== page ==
How does LegalZoom make money?

Steven Loeb · January 6, 2022 · Short URL:

The company makes money by selling subscriptions and from collecting transaction fees

Small businesses are often called the lifeblood of America and for good reason: according to a report from the Small Business Administration in 2019, small businesses create two-thirds of net new jobs and account for nearly 44% of the GDP of the United States.

Yet, they face innumerable challenges, including personal liability if they register as the sole proprietor of their business, and taxes, and they have very little help or guidance to avoid these pitfalls. They also have to figure out legal requirements on their own, and often face regulatory problems as a result. 

Those problems are what spurred the creation of LegalZoom.

"Our mission is to democratize law. We believe every business deserves the full protection of the legal system and a simple way to stay compliant with it. Our platform helps new businesses form," the company wrote in its SEC filing.

"Once a small business is formed, we offer subscription services to protect the business, its ideas, and the families that create them. LegalZoom empowers small business owners to apply their energy and passion to their businesses instead of the legal and regulatory complexity required to operate them."

While the company offers consumer-facing products, such as living wills, estate trust planning, divorce, wills, and property deed transfers, it's primary customers are small business owners, and the company divides its revenue into three categories.

The largest revenue stream for LegalZoom is its subscription revenue, which comes from when its customers pay for subscriptions to compliance packages, attorney advice, and legal forms services, in addition to its software-as-a-service subscriptions in the United Kingdom. In the fourth quarter of 2020, the company began providing tax, bookkeeping and payroll subscription services as well.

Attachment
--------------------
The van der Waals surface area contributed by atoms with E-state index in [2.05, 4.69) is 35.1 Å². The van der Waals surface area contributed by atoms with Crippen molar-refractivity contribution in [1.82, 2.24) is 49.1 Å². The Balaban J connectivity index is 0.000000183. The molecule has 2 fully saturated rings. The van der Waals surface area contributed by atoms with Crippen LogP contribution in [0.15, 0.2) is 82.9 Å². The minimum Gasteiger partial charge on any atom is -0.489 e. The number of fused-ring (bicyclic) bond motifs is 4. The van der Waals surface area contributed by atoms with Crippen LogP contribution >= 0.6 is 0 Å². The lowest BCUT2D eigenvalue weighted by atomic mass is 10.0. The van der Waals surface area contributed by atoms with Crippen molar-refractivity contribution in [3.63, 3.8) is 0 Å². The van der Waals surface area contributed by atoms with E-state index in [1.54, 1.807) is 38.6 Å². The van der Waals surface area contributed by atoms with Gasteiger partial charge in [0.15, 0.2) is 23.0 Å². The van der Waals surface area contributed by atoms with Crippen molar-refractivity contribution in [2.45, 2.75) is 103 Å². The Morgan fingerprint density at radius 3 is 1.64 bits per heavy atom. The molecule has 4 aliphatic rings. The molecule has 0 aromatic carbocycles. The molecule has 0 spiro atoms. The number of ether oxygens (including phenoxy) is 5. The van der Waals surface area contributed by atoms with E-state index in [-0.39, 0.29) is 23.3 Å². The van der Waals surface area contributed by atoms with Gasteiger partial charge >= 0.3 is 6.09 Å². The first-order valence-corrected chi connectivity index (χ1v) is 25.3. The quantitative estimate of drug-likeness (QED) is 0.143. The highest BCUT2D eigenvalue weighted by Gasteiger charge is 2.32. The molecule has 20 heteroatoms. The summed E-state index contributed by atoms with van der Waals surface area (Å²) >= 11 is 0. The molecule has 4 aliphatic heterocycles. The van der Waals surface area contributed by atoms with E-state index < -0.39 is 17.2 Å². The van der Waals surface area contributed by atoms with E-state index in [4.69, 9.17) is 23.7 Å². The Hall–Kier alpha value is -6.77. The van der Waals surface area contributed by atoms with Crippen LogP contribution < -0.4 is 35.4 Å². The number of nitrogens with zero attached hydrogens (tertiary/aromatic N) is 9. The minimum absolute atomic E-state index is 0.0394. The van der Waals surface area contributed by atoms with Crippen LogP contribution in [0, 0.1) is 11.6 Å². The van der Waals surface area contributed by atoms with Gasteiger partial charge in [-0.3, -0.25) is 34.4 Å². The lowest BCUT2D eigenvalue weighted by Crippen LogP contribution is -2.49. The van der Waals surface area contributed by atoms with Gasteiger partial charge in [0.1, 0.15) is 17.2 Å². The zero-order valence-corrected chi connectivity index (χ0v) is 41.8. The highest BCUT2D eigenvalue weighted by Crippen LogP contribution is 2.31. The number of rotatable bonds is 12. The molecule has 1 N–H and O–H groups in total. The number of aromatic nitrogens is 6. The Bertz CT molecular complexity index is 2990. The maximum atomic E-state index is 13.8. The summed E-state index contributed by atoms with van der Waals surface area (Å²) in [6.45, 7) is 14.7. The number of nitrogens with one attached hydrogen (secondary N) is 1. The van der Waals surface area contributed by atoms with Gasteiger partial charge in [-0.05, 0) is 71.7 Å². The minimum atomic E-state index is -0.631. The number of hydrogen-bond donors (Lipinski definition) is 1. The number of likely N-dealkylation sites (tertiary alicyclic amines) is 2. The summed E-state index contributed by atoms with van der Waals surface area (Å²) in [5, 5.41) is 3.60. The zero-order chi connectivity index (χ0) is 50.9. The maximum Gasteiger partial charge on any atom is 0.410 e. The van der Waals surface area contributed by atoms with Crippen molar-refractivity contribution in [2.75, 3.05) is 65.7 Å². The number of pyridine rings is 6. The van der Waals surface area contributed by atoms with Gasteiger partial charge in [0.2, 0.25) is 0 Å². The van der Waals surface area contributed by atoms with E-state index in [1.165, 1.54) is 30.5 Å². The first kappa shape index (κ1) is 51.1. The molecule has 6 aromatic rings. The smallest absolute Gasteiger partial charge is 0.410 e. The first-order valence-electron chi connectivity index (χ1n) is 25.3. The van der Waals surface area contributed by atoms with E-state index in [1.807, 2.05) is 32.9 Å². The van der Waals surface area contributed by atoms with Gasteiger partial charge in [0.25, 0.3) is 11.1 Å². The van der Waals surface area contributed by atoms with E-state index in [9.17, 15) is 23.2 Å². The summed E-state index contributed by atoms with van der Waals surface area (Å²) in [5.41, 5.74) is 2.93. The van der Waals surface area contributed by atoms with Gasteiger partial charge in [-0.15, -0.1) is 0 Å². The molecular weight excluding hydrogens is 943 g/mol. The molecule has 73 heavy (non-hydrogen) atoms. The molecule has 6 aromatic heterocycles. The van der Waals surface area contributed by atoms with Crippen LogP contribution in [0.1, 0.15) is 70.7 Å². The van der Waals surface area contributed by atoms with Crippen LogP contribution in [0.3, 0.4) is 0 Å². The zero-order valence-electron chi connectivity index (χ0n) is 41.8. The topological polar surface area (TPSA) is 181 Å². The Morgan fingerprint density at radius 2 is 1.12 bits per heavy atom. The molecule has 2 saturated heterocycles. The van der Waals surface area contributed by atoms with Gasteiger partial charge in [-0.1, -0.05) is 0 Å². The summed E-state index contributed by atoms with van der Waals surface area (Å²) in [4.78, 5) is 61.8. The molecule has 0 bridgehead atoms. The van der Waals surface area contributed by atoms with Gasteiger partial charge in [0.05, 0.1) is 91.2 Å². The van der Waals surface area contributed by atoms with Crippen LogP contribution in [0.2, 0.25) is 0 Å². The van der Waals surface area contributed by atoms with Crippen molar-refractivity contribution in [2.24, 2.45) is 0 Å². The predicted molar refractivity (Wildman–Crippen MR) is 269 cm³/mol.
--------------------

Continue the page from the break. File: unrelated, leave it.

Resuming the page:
As of the end of 2020, approximately 60% of LegalZoom's subscription units were for its registered agent service, a subscription service that most states require for businesses to receive legal notices and critical mail.

In 2020, the company made $230 million from subscription revenue, up 11% from $206 million in 2019. In all, this stream accounted for 49% of the company's annual revenue.

The second largest stream for LegalZoom is transaction revenue, which comes from our customized legal document services, including business filings, as well as related services for small business owners and their families, such as business formations, annual compliance filings, intellectual property, estate planning documents, forms and agreements.

The company says that business formations are the majority of its total transaction orders, and that it grew its share of total U.S. business formations from 8.7% in 2019 to 10.0% in 2020, a 15% increase.

"The majority of our transaction revenue is generated by providing formation services to guide our customers through the transition from being aspiring business owners to actually launching their entities. We offer entity formation services for LLCs, corporations and 'non-profits," the company wrote. 

In 2020, transaction revenue grew 26%, from $168 million to $212 million, and account for 45% of 2020 revenue.

The company also makes money from partner revenue, which consists primarily of one-time or recurring fees earned from third-party providers from leads generated to through its platform.

Partner revenue in 2020 was $29 million, down 15% from $34 million in 2019, which LegalZoom says was "primarily due to cessation of certain partnership arrangements that were not aligned with our go-forward strategy." In 2020, this stream was 6% of total revenue. 

LegalZoom went public in June of 2021, raising about $700 million and valuing the company at $7.35 billion. It is now trading at $15.42 a share, down 45% from its $28 IPO price. It had raised $811 million in funding prior to it's IPO. 

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